FIELD OF THE INVENTION
- BACKGROUND OF THE INVENTION
The present invention relates to computer resource sharing. More particularly, it deals with accessing class files by a Java compiler operating in conjunction with an environment that includes workspaces.
Web sites have become increasingly more complex as the use of the Internet has increased. Web sites today consist of many files of many types which together form the complete web site. Often, these sites are not maintained by a single webmaster. Instead, an entire team of individuals may all be updating portions of the web site simultaneously. With many programmers working on a web site simultaneously, resource sharing is an issue. One programmer might be working on a particular file for a web site, and a different programmer might need to use this same file in conjunction with a file or page he or she is editing. In addition, the complexity of the editing process might mean that a programmer could be working on a particular file for an extended length of time, rendering the file inaccessible for the entire time the file was being edited or updated.
Web content management systems such as WebSphere Portal by IBM Corporation (Armonk, N.Y.) have been developed to provide workspace isolation of web content during web site editing. A workspace is a virtual area assigned to a particular developer or set of developers. A workspace can exist on the local computer from which the developer is accessing the site, or alternatively, it can be a designated area within the server itself. A developer can place a copy of a file in the workspace in order to update or edit it, while the original file remains available to users of the site, or to other developers. In other words, the programmer creates a “working copy” that is used for editing. The file that is being edited or updated remains in the programmer's workspace until the work being performed on it is complete, at which time the programmer replaces the existing file on the web site with the new file. Systems such as WebSpere Portal allow for only users in a particular workspace to see changes to the web site content, while other users of the web site continue to view the unedited or base version of the content.
A method for sharing dynamic content files during web site editing is the subject of copending application Ser. No. 10/163,470, filed Jun. 6, 2002, which is hereby incorporated by reference. The method taught in the referenced co-pending application allows for workspace isolation of dynamic content. A dynamic content file, such as JSP file, can be executed within a workspace, while the original dynamic content file remains available to users outside of the workspace.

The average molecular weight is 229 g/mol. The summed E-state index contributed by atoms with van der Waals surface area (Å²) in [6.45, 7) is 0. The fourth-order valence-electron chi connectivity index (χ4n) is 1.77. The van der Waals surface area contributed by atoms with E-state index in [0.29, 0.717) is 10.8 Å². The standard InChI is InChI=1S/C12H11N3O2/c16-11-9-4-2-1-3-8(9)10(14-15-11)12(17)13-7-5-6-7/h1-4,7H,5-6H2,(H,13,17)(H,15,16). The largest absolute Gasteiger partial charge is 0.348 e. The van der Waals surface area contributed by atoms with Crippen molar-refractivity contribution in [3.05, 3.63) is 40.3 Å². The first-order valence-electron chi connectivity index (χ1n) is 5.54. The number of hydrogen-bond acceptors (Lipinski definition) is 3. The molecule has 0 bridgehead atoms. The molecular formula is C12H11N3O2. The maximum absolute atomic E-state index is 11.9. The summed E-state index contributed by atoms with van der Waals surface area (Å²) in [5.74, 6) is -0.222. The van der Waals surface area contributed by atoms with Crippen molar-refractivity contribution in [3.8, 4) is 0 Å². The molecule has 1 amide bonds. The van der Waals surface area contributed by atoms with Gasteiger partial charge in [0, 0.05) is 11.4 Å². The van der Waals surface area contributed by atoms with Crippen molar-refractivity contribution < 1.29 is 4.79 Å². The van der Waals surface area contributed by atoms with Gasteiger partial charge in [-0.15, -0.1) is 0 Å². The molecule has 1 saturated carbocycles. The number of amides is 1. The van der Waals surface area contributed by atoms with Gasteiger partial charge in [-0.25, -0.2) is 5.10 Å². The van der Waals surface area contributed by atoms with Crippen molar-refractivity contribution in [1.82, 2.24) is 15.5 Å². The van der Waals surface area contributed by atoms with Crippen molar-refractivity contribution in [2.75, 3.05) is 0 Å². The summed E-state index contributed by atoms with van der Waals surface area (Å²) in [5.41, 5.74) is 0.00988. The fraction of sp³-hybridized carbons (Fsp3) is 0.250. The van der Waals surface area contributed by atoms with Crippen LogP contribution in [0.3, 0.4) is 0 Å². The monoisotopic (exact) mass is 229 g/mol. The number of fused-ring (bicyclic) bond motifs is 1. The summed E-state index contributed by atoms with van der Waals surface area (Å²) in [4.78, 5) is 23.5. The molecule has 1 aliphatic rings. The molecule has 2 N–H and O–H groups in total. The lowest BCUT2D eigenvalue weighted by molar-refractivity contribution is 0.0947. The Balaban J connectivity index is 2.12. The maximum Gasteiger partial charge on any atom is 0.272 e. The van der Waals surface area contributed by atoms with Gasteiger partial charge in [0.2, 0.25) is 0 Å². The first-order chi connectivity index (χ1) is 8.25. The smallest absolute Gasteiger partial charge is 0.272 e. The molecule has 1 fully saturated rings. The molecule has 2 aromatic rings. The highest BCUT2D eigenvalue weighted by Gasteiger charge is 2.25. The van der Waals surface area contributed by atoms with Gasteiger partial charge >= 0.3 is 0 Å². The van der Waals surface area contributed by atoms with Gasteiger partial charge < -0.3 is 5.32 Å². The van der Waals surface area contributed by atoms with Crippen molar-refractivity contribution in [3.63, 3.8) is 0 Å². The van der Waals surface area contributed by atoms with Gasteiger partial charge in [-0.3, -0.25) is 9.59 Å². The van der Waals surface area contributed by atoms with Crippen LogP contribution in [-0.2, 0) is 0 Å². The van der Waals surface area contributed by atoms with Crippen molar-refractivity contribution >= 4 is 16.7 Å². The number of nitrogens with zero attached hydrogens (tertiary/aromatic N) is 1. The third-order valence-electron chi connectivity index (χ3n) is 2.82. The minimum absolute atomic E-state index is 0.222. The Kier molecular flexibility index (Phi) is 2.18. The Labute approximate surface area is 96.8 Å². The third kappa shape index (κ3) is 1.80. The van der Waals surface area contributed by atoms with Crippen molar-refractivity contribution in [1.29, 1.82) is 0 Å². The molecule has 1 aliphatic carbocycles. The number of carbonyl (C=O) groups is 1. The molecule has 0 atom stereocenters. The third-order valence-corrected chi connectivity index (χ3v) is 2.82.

The systems currently used to provide workspace isolation use a Java compiler, such as the javac compiler that is supplied as part of JDK (Sun Microsystems, Santa Clara, Calif.). The Java compiler converts Java source code (having a .java extension) into complied class files (having a .class extension). Class files consist of platform independent byte code instructions capable of execution. Once the java source file has been compiled in to a class file, the class file can be executed repeatedly without the need for re-accessing the source file.
The compilers in accordance with the prior art are file system based, which means the information used by the compiler is located using directories of file names in file folders. The class file is stored on the file system after it is compiled. Additionally, during the compile process, a source file may reference a previously compiled class file. For example, a .JAVA file that is used to welcome a user to a web page (e.g., WELCOME.JAVA) may also be programmed to display the current date. The date display could be accomplished using a previously compiled class file for displaying the date by referencing the required class file during the compile of the WELCOME.JAVA file.
In the prior art, a referenced class is located by a specifying file path (file name and directory) of the referenced class in the classpath command within the compiler. While this allows access to files found on the file system, a problem occurs if the class file desired is located within a workspace. When a referenced class is located in a workspace, it cannot be resolved as there is no file system directory that can be inserted in the classpath to direct the compiler to the referenced class.
- SUMMARY OF THE INVENTION
Accordingly, it is desired to be able to access referenced classes that reside within a workspace instead of on the file system.
The present invention is a method, system, and computer program product for compiling Java code. In accordance with the present invention, Java code that references classes residing in a workspace can be complied. In accordance with the present invention, a workspace identifier is placed within the classpath to indicate the location of the referenced classes that may reside within a workspace.